In Lancaster v Blackwell Colliery Co Ltd (1919), 89 LJKB 609 Lord Birkenhead LC said at p.611:
If the facts proved give rise to conflicting inferences of equal degrees of probability, so that the choice between them is a mere matter of conjecture, then, of course, the applicant fails to prove his case, because it is plain that the onus in these matters is upon him. But where the known facts are not equally consistent, but there is ground for comparing and balancing probabilities, as to their respective value, and a reasonable man might hold that the conclusion for which the applicant contends is the more probable, then the arbitrator is justified in drawing an inference in his favour.
Per Barry J in Horabin v British Overseas Airways Corporation  2 All ER 1016 at 453:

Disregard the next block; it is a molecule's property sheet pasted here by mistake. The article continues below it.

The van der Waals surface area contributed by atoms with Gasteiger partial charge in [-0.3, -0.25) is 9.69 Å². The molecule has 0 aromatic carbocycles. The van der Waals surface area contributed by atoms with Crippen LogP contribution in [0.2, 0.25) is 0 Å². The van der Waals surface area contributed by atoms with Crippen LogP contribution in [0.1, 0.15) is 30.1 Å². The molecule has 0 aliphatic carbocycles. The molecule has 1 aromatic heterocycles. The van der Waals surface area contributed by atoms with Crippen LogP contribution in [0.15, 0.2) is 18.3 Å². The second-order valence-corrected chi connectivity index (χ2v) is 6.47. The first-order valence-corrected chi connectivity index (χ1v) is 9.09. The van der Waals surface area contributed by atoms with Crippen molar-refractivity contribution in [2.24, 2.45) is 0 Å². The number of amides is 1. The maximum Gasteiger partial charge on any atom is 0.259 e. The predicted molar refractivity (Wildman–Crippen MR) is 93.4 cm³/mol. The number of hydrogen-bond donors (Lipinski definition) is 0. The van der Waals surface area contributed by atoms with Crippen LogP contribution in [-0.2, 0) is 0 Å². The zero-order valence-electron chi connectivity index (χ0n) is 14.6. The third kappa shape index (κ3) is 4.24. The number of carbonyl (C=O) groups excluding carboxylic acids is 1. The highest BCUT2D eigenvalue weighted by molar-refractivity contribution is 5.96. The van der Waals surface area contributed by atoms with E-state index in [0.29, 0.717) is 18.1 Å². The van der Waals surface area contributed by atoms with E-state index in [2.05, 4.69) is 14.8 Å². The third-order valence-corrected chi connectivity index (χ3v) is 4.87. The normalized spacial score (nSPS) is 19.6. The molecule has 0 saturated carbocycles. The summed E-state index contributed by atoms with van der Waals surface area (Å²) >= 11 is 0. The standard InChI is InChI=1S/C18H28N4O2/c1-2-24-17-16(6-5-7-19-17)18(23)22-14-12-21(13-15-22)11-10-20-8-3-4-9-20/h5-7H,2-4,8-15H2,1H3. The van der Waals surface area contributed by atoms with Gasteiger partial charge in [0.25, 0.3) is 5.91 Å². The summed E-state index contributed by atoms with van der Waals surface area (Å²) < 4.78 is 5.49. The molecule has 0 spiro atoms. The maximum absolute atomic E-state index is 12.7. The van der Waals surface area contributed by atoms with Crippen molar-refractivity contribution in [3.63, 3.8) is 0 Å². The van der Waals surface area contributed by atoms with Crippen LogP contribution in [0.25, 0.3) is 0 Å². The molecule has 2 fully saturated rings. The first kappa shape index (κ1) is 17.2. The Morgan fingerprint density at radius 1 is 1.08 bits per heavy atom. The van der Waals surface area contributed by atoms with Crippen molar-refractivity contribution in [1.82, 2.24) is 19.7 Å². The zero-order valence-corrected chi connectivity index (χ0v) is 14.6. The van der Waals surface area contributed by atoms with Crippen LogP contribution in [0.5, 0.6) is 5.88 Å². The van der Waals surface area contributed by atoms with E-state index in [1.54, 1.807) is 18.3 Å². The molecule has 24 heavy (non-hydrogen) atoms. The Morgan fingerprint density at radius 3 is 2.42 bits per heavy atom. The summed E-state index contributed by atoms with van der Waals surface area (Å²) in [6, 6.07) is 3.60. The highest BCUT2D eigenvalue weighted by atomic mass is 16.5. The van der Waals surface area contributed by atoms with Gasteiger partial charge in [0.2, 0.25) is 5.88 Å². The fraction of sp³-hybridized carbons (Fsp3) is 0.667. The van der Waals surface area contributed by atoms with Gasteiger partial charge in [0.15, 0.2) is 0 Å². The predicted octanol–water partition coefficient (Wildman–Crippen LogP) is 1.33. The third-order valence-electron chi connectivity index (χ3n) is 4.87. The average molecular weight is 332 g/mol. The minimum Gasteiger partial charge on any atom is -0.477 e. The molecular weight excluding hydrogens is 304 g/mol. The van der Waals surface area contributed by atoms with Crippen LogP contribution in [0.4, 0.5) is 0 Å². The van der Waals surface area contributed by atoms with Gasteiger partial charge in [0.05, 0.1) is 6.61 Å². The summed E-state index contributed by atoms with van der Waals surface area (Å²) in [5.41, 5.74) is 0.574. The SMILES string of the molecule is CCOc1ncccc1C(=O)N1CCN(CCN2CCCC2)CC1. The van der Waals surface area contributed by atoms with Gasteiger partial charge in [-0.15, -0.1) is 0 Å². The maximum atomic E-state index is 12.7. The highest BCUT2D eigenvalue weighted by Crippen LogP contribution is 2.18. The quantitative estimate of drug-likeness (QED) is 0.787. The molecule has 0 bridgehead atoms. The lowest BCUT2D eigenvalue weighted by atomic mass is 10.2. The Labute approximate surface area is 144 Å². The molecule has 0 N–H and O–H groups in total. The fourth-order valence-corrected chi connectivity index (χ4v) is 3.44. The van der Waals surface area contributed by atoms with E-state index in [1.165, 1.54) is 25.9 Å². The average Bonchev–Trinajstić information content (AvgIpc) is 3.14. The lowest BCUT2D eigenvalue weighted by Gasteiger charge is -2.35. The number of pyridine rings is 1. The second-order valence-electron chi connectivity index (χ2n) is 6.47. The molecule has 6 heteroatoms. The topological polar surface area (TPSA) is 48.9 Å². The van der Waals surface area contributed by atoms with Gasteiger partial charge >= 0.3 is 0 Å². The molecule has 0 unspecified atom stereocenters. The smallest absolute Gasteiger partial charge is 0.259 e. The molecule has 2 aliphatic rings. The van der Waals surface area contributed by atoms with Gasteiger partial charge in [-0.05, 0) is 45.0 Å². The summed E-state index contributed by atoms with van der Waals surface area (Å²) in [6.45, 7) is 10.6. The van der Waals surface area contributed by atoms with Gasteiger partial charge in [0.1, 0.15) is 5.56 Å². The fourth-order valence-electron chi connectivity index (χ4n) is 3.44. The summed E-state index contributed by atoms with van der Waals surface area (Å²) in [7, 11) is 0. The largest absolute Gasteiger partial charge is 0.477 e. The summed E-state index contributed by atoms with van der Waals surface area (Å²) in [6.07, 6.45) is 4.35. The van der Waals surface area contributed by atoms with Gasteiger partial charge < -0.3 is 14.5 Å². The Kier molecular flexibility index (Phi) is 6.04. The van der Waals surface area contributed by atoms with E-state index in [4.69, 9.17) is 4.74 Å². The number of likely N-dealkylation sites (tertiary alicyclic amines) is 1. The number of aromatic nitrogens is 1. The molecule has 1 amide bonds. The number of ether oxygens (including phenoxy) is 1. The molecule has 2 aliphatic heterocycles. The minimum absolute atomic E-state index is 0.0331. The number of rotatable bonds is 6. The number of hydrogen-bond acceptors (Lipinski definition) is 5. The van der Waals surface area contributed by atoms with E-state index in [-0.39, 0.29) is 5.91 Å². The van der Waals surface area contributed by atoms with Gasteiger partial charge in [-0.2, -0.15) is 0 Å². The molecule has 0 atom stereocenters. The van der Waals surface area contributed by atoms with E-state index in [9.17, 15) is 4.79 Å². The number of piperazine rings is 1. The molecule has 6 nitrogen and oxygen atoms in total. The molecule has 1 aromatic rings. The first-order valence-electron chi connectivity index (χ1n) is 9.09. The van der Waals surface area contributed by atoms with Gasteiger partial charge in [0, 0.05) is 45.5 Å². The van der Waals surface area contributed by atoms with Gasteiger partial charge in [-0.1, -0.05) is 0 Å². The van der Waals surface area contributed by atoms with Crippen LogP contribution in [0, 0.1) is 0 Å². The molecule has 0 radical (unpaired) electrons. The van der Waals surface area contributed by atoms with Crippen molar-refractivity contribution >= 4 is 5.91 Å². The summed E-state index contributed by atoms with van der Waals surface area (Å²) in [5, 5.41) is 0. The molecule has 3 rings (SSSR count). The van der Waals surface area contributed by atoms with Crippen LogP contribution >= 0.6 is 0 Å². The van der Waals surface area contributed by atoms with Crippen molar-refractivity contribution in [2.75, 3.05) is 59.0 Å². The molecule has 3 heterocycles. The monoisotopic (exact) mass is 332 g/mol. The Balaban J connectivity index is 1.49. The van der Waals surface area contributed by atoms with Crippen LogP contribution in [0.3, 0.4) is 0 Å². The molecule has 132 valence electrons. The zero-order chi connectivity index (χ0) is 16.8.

It very often happens that two different inferences may be drawn from one set of facts. For example, a motor car may cross a controlled crossing after the lights have gone yellow owing to wilful misconduct on the part of the motorist, but it may equally well have been due to a mere act of carelessness on his part in not keeping a proper look-out and not seeing the lights in time. If both those inferences are equally likely - if there is nothing to indicate that it was more likely that this was an act of wilful misconduct than that it was an act of negligence - then it is not established that wilful misconduct was the cause of the act. On the other hand, other facts may enable you to balance the probabilities as between those two possible inferences, and to say: Looking at the matter as a whole, and taking this point and that point into account, we as reasonable people think it more likely that the true explanation of this car going across the cross-roads when the lights were against it was, for example, that the driver was committing an act of mere negligence. If on your consideration of the whole of the evidence you are able to balance the probabilities in that way, you are entitled to say: On balance of probability, we think that a certain act was an act of wilful misconduct. In those circumstances in the present case if you think on balance that any one of these acts alleged against the servants of the defendants was an act of wilful misconduct, then, if that act caused the accident, the plaintiff will be entitled to recover the damages which he is seeking to recover.